CALLER: My question is, why would they have this -- this creature out on the streets in the state of Florida to begin with? With all of his prior convictions, I mean, he should have never been outside of a jail cell.

GRACE: You are so right, and guess what? They didn`t even prosecute the case where the alleged victim was another little girl. We`ll all be right back.



UNIDENTIFIED MALE: We`ve built this case on the rock solid, hard evidence. Evidence doesn`t lie. I`ve got enough evidence to put John Couey to death, and that`s our next phase.

LUNSFORD: My sheriff has got enough on this guy, we don`t need the confession. That`s what the sheriff told me, and that`s the way it is. Couey will still get convicted. He`ll still spend the rest of his life in prison, and he`ll die in prison.


GRACE: Jury selection kicking off today in a Florida courtroom. Welcome back, everybody.

With us tonight, the father of Jesse Lunsford, the victim in this case, a 9-year-old little girl known across the country as the girl in the pink hat. This was the photo that was used to try to find Jesse. At that time, no one knew she was just a few feet from home buried, possibly buried alive.

To Dr. Jonathan Arden, medical examiner, Dr. Arden, we all know that the confession was ruled out by the judge. I understand that. We`re going to work within those confines. What can we expect to learn from little Jesse`s body?

JONATHAN ARDEN, MEDICAL EXAMINER, FORENSIC PATHOLOGIST: Well, unfortunately, there may not be too much specific that will be learned from her body that will corroborate the story. But in actuality, that may be all you can expect.

Remember, if you die from asphyxiation, it does not normally leave any specific kind of marks. And in fact, if you are suffocated, such as buried or in the bag, it probably won`t leave any physical marks whatsoever, irrespective of the time that it took before they could actually recover her.

GRACE: Well, what about fibers?

ARDEN: There may, of course, be some hairs and fibers. Those would relate to the activities that happened getting her into the position, as opposed to something that specifically proves asphyxiation. I think you have to...

GRACE: Whoa, whoa, whoa, whoa, whoa, wait a minute, wait a minute, wait a minute. Dr. Arden, what about fibers on her body from his bedroom?

ARDEN: That`s exactly what I`m saying. You can get scientific evidence that may associate her with the location, which will be very, very strong evidence, as far as where she was and the idea of what happened to her. It won`t necessarily, per se, prove asphyxia.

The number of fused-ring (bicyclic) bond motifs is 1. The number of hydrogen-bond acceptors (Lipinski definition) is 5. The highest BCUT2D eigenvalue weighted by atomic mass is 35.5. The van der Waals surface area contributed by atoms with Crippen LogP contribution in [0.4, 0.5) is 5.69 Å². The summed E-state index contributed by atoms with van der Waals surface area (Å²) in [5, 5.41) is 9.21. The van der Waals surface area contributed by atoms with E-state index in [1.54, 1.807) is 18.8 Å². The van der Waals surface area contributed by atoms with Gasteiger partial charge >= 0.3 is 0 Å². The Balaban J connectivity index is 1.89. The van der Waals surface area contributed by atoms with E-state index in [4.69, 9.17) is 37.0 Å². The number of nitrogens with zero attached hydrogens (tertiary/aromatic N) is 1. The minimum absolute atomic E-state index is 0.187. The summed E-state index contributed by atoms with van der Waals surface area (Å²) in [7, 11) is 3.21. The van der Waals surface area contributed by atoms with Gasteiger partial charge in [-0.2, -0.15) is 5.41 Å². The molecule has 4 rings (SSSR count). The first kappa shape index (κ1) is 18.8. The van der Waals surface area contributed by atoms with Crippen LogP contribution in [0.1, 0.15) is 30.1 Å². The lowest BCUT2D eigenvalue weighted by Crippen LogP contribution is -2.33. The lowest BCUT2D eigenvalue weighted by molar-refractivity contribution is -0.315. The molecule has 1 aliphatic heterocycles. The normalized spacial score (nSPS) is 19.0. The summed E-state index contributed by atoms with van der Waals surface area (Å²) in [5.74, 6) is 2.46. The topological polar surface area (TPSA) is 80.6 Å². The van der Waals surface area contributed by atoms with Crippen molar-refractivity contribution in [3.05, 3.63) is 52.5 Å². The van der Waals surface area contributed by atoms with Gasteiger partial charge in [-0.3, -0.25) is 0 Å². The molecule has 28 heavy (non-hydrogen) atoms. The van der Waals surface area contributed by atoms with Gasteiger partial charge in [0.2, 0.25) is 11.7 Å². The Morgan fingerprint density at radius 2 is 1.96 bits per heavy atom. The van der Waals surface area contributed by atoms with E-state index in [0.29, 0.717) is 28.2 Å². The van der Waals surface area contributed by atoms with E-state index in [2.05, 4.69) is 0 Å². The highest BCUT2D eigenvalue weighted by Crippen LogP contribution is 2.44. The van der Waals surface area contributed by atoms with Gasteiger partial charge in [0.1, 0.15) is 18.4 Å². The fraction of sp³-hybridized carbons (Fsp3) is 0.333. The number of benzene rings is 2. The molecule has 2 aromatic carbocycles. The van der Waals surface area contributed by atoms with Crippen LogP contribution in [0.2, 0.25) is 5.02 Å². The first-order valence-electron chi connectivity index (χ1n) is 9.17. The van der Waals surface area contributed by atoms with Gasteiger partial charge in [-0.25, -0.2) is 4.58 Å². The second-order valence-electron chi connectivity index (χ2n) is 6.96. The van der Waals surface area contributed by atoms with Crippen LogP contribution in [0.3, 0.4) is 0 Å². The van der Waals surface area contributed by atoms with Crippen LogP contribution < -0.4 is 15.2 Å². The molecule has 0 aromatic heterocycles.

You can also be looking for DNA here. For instance, if he ties her with that stereo cord, he may be leaving DNA and a few cells behind, and that may also, not only link her to his bed through the fibers, but link him to her bindings, and that`s very compelling evidence.

GRACE: OK. What about sperm?

ARDEN: Well, of course, if you can recover any of that, and DNA is a very potent tool for that, then that`s a huge piece of evidence, as far as corroborating what happened.

GRACE: Let me go to Chase (ph), Doctor. She was missing three weeks before she was discovered on March 19th. How much later, after a sex assault, can you expect to get sperm DNA?

ARDEN: In a living person, you`re probably looking at something in the neighborhood of a few days or a week.

GRACE: OK, deceased?

ARDEN: But in a deceased person, if she intact in that place, there`s no reason for that DNA to leave. You could be talking about weeks. You could be talking about months.

GRACE: All right. So we`ve got a possibility of his DNA on her body. Then the defense would be in the position of saying, yes, he raped her, but somebody else killed her. You know what? Good luck.

Let`s go to the lines. Mary in Pennsylvania, hi, dear.

CALLER: Hi, Nancy.

GRACE: What`s your question, dear?

CALLER: No, I just wanted to say that I think he should be put in a bag and put in the ground alive.

GRACE: Hmm, agree or disagree, Mark Lunsford?

CALLER: I think he should...

LUNSFORD: I think he should definitely receive the death penalty.